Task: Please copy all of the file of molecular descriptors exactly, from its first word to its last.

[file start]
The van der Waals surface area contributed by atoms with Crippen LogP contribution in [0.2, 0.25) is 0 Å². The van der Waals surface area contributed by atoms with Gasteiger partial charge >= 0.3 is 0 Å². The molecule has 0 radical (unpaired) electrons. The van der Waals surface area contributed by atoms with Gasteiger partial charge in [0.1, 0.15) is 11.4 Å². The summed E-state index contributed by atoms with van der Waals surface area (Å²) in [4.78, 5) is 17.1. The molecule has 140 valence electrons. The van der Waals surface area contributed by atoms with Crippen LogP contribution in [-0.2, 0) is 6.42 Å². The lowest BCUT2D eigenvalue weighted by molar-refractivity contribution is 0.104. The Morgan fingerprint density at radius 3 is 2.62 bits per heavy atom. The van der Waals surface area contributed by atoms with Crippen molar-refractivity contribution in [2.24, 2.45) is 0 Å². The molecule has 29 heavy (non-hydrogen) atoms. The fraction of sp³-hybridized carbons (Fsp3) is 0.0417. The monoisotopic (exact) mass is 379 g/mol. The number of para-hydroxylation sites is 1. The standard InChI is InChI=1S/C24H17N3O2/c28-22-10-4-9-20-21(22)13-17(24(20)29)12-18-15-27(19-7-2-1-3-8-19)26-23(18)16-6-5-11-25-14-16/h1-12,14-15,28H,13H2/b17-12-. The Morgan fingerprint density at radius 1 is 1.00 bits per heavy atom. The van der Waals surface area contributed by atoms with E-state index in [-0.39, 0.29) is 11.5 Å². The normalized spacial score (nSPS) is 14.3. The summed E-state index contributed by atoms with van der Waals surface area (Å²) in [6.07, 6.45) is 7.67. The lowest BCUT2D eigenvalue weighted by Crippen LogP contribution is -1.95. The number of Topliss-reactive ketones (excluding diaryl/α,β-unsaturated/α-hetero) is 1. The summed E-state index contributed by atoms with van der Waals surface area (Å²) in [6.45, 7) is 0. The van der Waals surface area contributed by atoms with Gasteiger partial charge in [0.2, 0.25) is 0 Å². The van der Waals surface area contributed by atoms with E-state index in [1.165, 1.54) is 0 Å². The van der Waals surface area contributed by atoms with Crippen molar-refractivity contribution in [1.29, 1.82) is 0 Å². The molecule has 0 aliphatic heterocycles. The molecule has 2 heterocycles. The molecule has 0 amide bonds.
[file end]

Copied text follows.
The van der Waals surface area contributed by atoms with Crippen LogP contribution in [0.2, 0.25) is 0 Å². The van der Waals surface area contributed by atoms with Gasteiger partial charge >= 0.3 is 0 Å². The molecule has 0 radical (unpaired) electrons. The van der Waals surface area contributed by atoms with Gasteiger partial charge in [0.1, 0.15) is 11.4 Å². The summed E-state index contributed by atoms with van der Waals surface area (Å²) in [4.78, 5) is 17.1. The molecule has 140 valence electrons. The van der Waals surface area contributed by atoms with Crippen LogP contribution in [-0.2, 0) is 6.42 Å². The lowest BCUT2D eigenvalue weighted by molar-refractivity contribution is 0.104. The Morgan fingerprint density at radius 3 is 2.62 bits per heavy atom. The van der Waals surface area contributed by atoms with Crippen molar-refractivity contribution in [2.24, 2.45) is 0 Å². The molecule has 29 heavy (non-hydrogen) atoms. The fraction of sp³-hybridized carbons (Fsp3) is 0.0417. The monoisotopic (exact) mass is 379 g/mol. The number of para-hydroxylation sites is 1. The standard InChI is InChI=1S/C24H17N3O2/c28-22-10-4-9-20-21(22)13-17(24(20)29)12-18-15-27(19-7-2-1-3-8-19)26-23(18)16-6-5-11-25-14-16/h1-12,14-15,28H,13H2/b17-12-. The Morgan fingerprint density at radius 1 is 1.00 bits per heavy atom. The van der Waals surface area contributed by atoms with E-state index in [-0.39, 0.29) is 11.5 Å². The normalized spacial score (nSPS) is 14.3. The summed E-state index contributed by atoms with van der Waals surface area (Å²) in [6.07, 6.45) is 7.67. The lowest BCUT2D eigenvalue weighted by Crippen LogP contribution is -1.95. The number of Topliss-reactive ketones (excluding diaryl/α,β-unsaturated/α-hetero) is 1. The summed E-state index contributed by atoms with van der Waals surface area (Å²) in [6.45, 7) is 0. The van der Waals surface area contributed by atoms with Gasteiger partial charge in [0.2, 0.25) is 0 Å². The van der Waals surface area contributed by atoms with E-state index in [1.165, 1.54) is 0 Å². The van der Waals surface area contributed by atoms with Crippen molar-refractivity contribution in [1.29, 1.82) is 0 Å². The molecule has 0 aliphatic heterocycles. The molecule has 2 heterocycles. The molecule has 0 amide bonds.